Several hours ago, the clocks in London reached midnight, and Roger Federer commenced his 287th week as the planetâ€™s highest ranked tennis player. As with so much else, he is the only man to have done this. As I write, Federerâ€™s clothing sponsor Nike has released a limited run of recoloured Zoom Vapor RF shoes. There are 287 pairs, and each costs $287. I expect Nikeâ€™s online store crashed within seconds. This probablyÂ isn’tÂ the most important record that Federer holds, but it the one that somehow remained tantalisingly near even as it receded agonisingly, and thus the one by which his fans would most readily be reduced to gibbering incoherence. It is, consequently, kind of a big deal.
The first 200 or so weeks were easy. Once Federer had ascended to the top spot by defeating Juan Carlos Ferrero in the semifinal of the 2004 Australian Open, displacing Andy Roddick, he rapidly built and maintained a points-lead so vast that it was almost without precedent. By the conclusion of that year the question was already being posed seriously of how he might ever lose, even injured. The documentary of the Tennis Masters Cup for that year was called Facing Federer, with the implied subtitle being â€˜Why Bother?â€™ He had spent less than a year at the top, but his position there already seemed eternal. There was just that quality to it, such that few even doubted whether he would be able to back it up in 2005. In any case, it turned out no could face him in Houston, and he ended the year with almost double the points of the No.2, who for the last time was Roddick. Federer was on a finals winning streak that would last another year, and would eventually extend to 24 straight victories.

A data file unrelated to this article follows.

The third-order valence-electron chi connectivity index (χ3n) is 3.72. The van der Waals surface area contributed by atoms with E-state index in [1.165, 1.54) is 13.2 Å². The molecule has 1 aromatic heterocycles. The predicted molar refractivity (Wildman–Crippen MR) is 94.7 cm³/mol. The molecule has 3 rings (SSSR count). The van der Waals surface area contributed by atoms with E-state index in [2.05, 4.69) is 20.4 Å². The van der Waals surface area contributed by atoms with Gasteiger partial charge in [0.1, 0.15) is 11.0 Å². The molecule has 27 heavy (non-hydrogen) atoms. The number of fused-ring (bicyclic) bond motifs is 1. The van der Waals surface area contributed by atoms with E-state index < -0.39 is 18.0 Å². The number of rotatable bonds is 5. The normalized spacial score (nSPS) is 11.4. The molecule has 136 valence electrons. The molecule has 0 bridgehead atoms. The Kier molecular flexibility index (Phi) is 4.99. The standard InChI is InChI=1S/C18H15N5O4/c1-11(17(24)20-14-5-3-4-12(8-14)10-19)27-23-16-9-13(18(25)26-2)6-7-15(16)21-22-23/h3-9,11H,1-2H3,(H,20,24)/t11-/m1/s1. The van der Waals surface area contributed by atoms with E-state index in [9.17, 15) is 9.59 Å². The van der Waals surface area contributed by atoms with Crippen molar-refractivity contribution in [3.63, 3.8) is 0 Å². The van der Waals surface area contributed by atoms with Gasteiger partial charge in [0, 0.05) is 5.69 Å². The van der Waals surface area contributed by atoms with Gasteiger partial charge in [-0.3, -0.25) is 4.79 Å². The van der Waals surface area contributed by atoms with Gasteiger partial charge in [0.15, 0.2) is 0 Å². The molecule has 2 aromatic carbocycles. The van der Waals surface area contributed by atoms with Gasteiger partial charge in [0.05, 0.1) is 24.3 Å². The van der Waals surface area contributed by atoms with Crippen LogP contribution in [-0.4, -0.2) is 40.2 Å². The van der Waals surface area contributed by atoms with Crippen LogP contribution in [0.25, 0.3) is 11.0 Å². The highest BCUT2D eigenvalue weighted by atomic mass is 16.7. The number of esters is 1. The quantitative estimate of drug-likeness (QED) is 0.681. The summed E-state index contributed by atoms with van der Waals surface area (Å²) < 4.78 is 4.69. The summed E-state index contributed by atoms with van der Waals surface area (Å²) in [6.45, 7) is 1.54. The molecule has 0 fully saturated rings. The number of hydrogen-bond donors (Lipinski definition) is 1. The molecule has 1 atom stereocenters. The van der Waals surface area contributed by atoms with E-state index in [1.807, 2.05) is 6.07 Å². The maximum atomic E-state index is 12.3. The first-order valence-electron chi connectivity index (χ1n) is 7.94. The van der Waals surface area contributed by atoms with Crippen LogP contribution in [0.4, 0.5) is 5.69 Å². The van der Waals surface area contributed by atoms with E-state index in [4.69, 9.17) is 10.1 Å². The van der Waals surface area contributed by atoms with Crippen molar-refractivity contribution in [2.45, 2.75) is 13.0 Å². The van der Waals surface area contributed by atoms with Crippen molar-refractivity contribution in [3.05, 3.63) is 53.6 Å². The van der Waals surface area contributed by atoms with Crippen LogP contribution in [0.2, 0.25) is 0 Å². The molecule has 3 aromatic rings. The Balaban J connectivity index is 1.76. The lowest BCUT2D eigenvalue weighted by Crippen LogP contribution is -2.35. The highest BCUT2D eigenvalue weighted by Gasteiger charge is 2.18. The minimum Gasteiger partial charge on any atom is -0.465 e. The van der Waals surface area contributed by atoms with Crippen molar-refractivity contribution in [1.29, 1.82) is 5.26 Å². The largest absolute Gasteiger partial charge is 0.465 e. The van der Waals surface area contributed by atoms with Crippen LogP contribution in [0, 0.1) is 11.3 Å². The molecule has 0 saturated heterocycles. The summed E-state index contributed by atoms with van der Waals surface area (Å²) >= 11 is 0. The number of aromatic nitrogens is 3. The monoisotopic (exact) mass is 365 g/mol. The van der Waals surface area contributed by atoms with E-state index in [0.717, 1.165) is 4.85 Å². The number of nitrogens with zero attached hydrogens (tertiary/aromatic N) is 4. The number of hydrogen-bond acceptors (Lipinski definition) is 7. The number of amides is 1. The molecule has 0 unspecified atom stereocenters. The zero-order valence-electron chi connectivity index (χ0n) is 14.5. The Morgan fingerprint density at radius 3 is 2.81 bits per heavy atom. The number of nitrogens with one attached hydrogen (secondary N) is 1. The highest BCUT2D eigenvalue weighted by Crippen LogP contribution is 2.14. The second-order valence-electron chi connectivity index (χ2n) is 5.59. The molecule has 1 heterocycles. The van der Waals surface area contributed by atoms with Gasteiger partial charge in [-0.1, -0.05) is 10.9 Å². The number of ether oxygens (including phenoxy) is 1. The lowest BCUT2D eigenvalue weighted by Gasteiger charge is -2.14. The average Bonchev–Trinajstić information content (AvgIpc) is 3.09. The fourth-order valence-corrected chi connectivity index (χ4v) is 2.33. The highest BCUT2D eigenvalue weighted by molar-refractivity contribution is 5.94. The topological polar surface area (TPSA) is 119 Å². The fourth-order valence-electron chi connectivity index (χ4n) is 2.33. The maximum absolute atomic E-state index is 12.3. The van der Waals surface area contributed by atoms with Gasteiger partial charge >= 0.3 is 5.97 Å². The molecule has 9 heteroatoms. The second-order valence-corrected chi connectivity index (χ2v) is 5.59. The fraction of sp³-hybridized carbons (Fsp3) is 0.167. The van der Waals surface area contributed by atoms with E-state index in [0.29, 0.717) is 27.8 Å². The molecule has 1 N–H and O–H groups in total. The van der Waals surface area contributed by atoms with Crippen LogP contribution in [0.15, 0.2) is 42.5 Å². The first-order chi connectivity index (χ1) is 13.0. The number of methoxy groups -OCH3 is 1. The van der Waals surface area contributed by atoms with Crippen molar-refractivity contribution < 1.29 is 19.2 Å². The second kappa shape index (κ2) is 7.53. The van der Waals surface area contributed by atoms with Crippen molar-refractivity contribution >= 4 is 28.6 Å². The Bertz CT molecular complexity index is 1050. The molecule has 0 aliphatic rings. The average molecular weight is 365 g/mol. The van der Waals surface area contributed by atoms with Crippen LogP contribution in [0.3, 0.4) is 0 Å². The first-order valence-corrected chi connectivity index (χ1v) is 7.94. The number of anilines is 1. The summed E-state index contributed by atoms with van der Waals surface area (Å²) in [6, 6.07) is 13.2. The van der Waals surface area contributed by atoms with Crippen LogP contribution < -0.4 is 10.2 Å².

Rafael Nadal â€˜arrivedâ€™ in 2005, for many fans seemingly from nowhere, although he had finished 2004 at No.51, having snared his first title in Sopot, Poland. (A perusal of Wikipedia suggests that this is among the more fascinating things to have happened in Sopot, although I note it also boasts the longest wooden pier in Europe, and has been sacked by every passing army.) With the Sopot pier acting as some kind of springboard, Nadal would attain the No.2 ranking in July of 2005, and remain there for 160 consecutive weeks, which remains a record. Federer and Nadal would occupy the two top spots for over three years, long enough that this configuration came to feel like a structural requirement of the sport, if only to casual fans.